Bleeding Art Liberal; Goremeister De Palma's 'Redacted' Selectively Edits the War

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Can a movie stop the war in Iraq? With "Redacted," director Brian De Palma hopes so. His new film recounts (and greatly embellishes upon) an incident in which American soldiers - several of whom are now facing charges for their actions - raped and killed a young Iraqi girl.

Mr. De Palma has long held a reputation as a silver-screen copycat artist, a forger of second-rate goods who casually lifts from his cinematic betters. In films like "Dressed to Kill," "Mission to Mars" and "Blow Out," he shamelessly appropriated motifs and narrative elements from respected directors like Alfred Hitchcock, Stanley Kubrick, and Michelangelo Antonioni.

He's also long exhibited a particular fascination with the confluence of violence and sexuality. So instead of simply paying tribute to his favorite films, Mr. De Palma's MO usually involves gutting his source material of thought and elegance and packing it full of gleefully grisly violence, often involving sexually tinged savagery toward women.

Not content with being derivative, he seems compelled to lace his films with cruelty, gore and misogyny. With few exceptions, his films trade smarts for shock and brains for brutality, prizing prurience and titillation above all.

These days, Mr. De Palma is in the midst of hyping "Redacted," which seems mostly to involve highlighting its antiwar message. The film has already begun to receive international acclaim, having recently won the best director award at the Venice Film Festival. Not surprisingly, the quality of the filmmaking rarely enters discussion of the movie's merits. Instead, it is being lauded primarily for its overt political stance.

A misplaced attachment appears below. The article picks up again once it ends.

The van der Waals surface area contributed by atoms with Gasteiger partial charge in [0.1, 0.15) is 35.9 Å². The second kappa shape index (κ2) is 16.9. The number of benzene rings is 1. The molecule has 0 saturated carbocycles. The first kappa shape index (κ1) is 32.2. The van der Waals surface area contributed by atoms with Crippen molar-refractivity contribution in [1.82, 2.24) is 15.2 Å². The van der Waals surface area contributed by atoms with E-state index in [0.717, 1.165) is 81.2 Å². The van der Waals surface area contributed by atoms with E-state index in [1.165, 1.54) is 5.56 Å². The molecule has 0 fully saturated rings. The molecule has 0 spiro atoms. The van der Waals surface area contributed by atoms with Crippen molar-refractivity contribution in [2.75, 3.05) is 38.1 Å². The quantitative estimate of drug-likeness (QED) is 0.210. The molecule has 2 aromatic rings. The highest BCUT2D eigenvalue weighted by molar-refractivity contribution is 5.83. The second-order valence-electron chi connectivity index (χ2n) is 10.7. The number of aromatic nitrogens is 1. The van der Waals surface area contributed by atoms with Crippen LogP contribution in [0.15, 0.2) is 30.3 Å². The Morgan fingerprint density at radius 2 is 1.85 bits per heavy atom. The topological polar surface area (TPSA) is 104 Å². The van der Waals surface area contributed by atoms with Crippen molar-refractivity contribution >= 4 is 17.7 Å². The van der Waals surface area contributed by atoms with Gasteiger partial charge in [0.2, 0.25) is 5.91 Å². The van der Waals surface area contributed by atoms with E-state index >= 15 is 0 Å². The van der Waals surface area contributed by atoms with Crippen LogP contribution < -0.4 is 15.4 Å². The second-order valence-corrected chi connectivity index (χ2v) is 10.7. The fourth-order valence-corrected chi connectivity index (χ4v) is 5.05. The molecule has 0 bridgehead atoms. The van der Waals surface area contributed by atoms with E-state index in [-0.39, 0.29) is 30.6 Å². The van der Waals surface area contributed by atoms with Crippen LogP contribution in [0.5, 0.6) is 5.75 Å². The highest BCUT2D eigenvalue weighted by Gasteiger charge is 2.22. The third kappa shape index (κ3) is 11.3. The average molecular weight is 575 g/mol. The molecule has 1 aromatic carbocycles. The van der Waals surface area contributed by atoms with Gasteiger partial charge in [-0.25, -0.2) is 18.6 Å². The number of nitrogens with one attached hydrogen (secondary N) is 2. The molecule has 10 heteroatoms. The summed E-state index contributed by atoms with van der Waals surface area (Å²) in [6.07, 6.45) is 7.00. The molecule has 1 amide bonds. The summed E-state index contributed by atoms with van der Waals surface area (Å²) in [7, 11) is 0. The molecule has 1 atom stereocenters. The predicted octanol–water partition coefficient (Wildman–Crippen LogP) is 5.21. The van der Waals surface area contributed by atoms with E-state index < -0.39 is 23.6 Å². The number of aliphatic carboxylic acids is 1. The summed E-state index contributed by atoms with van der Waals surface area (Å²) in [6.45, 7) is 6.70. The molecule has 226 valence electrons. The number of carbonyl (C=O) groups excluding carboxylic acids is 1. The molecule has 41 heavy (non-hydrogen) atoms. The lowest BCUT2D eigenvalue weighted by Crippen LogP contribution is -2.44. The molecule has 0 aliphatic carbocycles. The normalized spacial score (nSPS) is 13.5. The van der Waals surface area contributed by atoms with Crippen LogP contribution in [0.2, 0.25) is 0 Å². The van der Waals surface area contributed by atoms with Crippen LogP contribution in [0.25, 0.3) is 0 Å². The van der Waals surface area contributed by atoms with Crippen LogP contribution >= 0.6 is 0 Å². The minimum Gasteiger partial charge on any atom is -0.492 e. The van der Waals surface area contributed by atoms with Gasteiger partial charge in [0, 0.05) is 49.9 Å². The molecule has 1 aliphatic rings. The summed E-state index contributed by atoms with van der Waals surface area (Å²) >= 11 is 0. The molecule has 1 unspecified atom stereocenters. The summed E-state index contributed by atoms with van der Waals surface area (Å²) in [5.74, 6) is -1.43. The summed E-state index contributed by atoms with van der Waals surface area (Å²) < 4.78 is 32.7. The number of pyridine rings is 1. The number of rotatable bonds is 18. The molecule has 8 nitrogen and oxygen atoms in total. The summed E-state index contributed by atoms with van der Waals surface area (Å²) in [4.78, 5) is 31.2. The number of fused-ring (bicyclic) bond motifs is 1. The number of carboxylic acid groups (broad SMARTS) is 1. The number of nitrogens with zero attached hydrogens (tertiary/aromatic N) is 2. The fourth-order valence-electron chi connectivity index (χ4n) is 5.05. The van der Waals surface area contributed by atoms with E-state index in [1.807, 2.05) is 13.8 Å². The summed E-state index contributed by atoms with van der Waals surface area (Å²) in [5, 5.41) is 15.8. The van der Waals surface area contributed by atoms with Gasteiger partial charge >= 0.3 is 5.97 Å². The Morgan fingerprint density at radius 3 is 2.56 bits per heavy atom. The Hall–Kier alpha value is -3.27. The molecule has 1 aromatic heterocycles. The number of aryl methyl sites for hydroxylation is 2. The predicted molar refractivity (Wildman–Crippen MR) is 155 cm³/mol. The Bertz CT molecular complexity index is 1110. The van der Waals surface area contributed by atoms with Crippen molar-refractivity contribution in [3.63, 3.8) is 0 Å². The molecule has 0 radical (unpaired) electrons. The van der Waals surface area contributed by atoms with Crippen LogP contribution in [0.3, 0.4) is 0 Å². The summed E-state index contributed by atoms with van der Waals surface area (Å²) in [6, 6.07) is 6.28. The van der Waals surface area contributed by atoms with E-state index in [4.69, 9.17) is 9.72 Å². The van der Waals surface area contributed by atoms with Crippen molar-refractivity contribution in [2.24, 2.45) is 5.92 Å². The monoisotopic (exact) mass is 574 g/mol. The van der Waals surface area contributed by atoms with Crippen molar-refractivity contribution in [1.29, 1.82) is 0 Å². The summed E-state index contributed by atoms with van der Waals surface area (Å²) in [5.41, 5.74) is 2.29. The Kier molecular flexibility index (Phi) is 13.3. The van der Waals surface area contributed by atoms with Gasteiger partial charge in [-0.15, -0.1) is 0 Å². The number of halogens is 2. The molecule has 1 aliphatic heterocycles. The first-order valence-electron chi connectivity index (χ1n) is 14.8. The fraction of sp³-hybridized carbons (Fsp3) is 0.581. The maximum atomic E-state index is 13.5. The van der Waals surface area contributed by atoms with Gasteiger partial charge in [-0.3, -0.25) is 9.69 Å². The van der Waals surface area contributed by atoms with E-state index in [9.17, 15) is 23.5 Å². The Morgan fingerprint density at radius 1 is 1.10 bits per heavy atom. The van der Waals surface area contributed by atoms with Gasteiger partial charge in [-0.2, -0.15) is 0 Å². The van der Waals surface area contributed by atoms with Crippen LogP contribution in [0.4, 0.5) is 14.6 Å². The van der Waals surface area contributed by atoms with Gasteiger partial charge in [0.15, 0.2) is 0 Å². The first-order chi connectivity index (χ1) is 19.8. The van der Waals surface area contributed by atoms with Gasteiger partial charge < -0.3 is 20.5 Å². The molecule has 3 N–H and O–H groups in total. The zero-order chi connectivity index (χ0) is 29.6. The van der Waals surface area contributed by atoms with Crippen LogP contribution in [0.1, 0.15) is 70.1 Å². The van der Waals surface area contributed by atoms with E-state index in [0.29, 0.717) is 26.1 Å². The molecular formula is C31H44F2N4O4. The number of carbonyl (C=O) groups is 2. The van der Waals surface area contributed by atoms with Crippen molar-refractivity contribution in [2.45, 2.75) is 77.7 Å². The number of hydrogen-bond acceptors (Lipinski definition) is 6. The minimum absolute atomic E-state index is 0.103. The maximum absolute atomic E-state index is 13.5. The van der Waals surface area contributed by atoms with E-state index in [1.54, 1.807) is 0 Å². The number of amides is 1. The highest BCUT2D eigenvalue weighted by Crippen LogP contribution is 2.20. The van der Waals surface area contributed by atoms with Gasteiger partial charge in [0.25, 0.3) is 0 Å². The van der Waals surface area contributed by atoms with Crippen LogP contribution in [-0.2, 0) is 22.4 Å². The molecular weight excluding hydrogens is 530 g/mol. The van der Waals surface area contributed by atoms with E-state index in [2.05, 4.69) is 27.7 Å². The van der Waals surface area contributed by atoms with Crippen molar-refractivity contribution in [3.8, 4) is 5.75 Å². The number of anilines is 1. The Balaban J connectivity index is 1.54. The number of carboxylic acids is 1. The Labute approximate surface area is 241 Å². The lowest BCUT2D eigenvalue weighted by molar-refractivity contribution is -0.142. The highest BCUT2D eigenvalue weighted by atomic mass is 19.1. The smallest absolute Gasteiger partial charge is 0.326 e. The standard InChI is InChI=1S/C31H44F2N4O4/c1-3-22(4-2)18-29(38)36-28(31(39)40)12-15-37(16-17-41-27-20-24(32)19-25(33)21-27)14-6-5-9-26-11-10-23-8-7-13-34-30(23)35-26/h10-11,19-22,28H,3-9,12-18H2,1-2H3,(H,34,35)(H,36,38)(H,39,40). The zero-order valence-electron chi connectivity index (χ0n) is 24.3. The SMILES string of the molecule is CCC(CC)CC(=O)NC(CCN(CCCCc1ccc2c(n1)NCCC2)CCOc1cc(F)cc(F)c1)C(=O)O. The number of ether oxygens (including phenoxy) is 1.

The movie, shot in pseudo-documentary style, is peppered with unflinchingly graphic violence, including a scene in which the throat of an American serviceman is slit and his head severed. The movie ends with a long montage of gory, real-life photos taken from Iraq.

In interviews about the film, Mr. De Palma's rhetoric has been equally blunt. He hopes the film will act as a catalyst to end the war by exposing Americans to its horrors.

"The pictures are what will stop the war," Mr. De Palma was quoted as saying after winning in Venice. "One only hopes that these images will get the public incensed enough to get their congressmen to vote against the war."

Judging from these comments, he seems to be playing a rather familiar game. Only this time, instead of poaching ideas from cinema's greats, he's skimmed from the antiwar movement and, in the process, reduced their many complex arguments to a single instance of violent, sexually charged spectacle.

Mr. De Palma, of course, is no stranger to the power of strong imagery - only usually he's telling audiences to revel in it. His oeuvre is replete with gory, carnal material, and the vast majority of it is played for voyeuristic pleasure. A brief look through his decades of work finds a catalog of derangement posing as entertainment. …